5 Questions on Indian Elections and Tensions in Kashmir
The conclusion of British rule in the Indian subcontinent in 1947 resulted in Indian independence and the creation of Pakistan. Since then, the sovereignty of Kashmir has been at the core of the long-running and still unresolved dispute between these neighboring states, which both claim it as their own.
Dominated by its military, Pakistan has kept the Kashmir issue alive to legitimize its own authority over its diplomatic and domestic politics, says S. Akbar Zaidi, professor of Middle Eastern, South Asia and African Studies and of International and Public Affairs. On the other side of the border, India is using a heavy hand to quash the aspirations of Kashmiris demanding greater sovereignty.
Tension between the two nations—both nuclear powers—rose sharply in February, when a suicide bombing in Indian-administered Kashmir killed 40 Indian paramilitary police. India then placed large tariffs on Pakistani imports and vowed to take diplomatic steps to isolate that country. An armed skirmish resulted in Pakistan downing an Indian Air Force plane and capturing its pilot, who was later returned to India.
Here, Zaidi explains the roots of this rising conflict ahead of India’s elections, which take place between April 11 and May 19.
Q. How did we get here?
A. Over the last two decades or so, the problems of Indian Kashmir have become far more local and indigenous, a response by Kashmiris against the strong arm of the Indian state and its forces. With half-a-million Indian troops deployed in Jammu and Kashmir, there have been over 70,000 deaths resulting in localized responses to state repression, not always supported and backed by Pakistani militants. The suicide attack in February was undertaken by a young Indian Kashmiri in a group supported by Pakistani militants who had been harassed and detained by Indian forces. This attack was a local, indigenous, act of defiance and rebellion.
Q. What are some of the risks, both immediate and long term?
A. While both nations have nuclear weapons, it does not seem probable that either could start and endure a war with the other. Skirmishes continue to take place, including a foolish war started in 1999 by Pakistan’s military, followed by a major stand-off in 2002, but perhaps the oxymoronic ‘nuclear deterrence’ may have helped de-escalate the situation. Pakistan’s militants, though probably not supported by the Pakistani state or its military, in 2008 killed 165 civilians in a four-day coordinated attack in Mumbai. Yet the Indian state did not retaliate with a military strike. India’s response to the recent Kashmir suicide attack was clearly a political response and reflected the need of the incumbent Indian government hoping to retain power.
Q. How do you see the impact of Kashmiri tensions in the upcoming Indian general election?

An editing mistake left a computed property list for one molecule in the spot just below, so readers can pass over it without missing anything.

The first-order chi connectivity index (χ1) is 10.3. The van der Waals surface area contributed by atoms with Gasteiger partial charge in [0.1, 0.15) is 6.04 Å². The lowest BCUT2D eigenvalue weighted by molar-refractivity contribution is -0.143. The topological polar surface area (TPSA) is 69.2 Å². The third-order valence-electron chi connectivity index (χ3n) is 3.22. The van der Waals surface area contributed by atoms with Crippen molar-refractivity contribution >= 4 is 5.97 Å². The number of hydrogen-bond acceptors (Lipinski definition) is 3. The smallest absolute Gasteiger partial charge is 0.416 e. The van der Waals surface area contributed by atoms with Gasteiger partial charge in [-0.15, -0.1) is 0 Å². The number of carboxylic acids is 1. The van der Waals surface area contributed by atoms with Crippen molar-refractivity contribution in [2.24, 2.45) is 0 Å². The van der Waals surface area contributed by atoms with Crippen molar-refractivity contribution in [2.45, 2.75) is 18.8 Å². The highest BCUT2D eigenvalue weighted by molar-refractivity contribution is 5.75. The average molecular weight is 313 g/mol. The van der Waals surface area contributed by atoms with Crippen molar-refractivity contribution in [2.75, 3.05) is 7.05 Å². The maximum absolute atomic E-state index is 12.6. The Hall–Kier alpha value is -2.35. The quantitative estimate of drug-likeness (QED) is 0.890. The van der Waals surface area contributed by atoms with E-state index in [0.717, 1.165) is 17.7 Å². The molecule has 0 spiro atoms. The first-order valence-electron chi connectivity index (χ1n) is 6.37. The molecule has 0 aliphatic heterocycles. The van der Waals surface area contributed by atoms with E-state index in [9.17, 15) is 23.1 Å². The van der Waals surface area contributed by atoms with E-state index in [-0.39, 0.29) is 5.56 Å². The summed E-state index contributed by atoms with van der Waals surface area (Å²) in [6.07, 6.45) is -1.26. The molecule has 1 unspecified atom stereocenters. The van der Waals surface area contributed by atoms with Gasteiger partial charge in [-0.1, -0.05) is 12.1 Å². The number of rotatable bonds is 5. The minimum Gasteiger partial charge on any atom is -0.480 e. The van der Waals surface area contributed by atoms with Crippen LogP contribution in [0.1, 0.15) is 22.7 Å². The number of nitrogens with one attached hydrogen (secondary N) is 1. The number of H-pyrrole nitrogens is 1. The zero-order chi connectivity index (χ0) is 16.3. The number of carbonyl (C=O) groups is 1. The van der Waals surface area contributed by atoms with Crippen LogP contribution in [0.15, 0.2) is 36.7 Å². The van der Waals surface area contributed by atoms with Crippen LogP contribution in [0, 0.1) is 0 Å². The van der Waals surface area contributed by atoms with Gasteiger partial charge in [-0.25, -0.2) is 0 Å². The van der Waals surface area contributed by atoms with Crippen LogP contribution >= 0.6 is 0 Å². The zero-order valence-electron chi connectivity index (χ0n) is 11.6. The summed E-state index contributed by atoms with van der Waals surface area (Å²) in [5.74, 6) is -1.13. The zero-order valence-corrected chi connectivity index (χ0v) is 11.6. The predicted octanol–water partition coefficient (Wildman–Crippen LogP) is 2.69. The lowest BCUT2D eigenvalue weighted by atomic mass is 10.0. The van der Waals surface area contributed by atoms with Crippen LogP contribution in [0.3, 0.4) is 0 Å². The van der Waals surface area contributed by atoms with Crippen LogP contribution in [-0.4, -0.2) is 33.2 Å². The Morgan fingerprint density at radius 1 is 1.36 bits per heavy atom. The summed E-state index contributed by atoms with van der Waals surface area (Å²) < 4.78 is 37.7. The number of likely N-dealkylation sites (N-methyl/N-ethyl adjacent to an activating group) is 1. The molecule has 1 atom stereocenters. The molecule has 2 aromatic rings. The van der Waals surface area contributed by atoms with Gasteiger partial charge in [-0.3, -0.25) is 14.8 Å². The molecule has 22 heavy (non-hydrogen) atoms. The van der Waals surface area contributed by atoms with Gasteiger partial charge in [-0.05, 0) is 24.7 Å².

A. If the intention was to make mileage out of the exchange for Indian Prime Minister Narendra Modi, it seems to have back-fired. The international press praised the Pakistani Prime Minister Imran Khan for showing his diplomatic skills, which most thought he did not have, by responding with the message of peace to India by returning a captured Indian Air Force pilot. Mr Modi cannot claim much success in the military operation. He has continued to raise the ‘Pakistan-terrorist’ card, but I think the Indian electorate can see through his bluster and will vote for more substantive issues, such as the economy and jobs, which affect their lives.
Q. How important is this election in India?
A. Every election in India has major consequences. The last one, in 2014, may have been the most important in decades, bringing the Bharatiya Janata Party and Mr Modi to power, breaking an electoral trend of many decades. Over the next few weeks this election will allow the Indian electorate to vote on Mr Modi’s policies and whether he has delivered on his developmental promises. India’s economy is still doing fairly well, with near 6 percent GDP growth, although the hope and expectations of people have been dampened due to unfulfilled promises. The 2016 demonetization angered people, many of whom lost their livelihoods.
In the 2014 election Modi’s opponents did not have a clear platform or leadership compared to Mr Modi’s and what he was promising. This time there will be a stronger challenge from both the electorate and political parties. If Mr Modi wins with a big majority, his anti-Muslim and anti-Dalit policies will gain further sanction, undermining India’s secular promise.
Q. Is peace in the region a possibility?
A. I believe that after India’s elections, we are more than likely to see the peace process evolving. Pakistan’s military seems to be changing its tack towards India, Kashmir and militancy. Prime Minister Khan has spoken about a peaceful settlement to all unresolved issues with India. If the Pakistan military allows him to move forward, the new Indian government’s response will determine what happens next. This hasn’t happened in the past, but don’t be surprised if we actually begin to see a new future for 1.3 billion people.
Pakistan’s military will have to completely abandon its support of militants and terrorists it houses and protects. The Indian government ought to address urgently the needs and demands of the Kashmiris with perhaps a very different treatment and response, if Jammu and Kashmir is a matter ‘strictly internal’ to India as the Indian Foreign Minister Sushma Swaraj stated some days ago. Both countries will have to think and diverge from their pasts.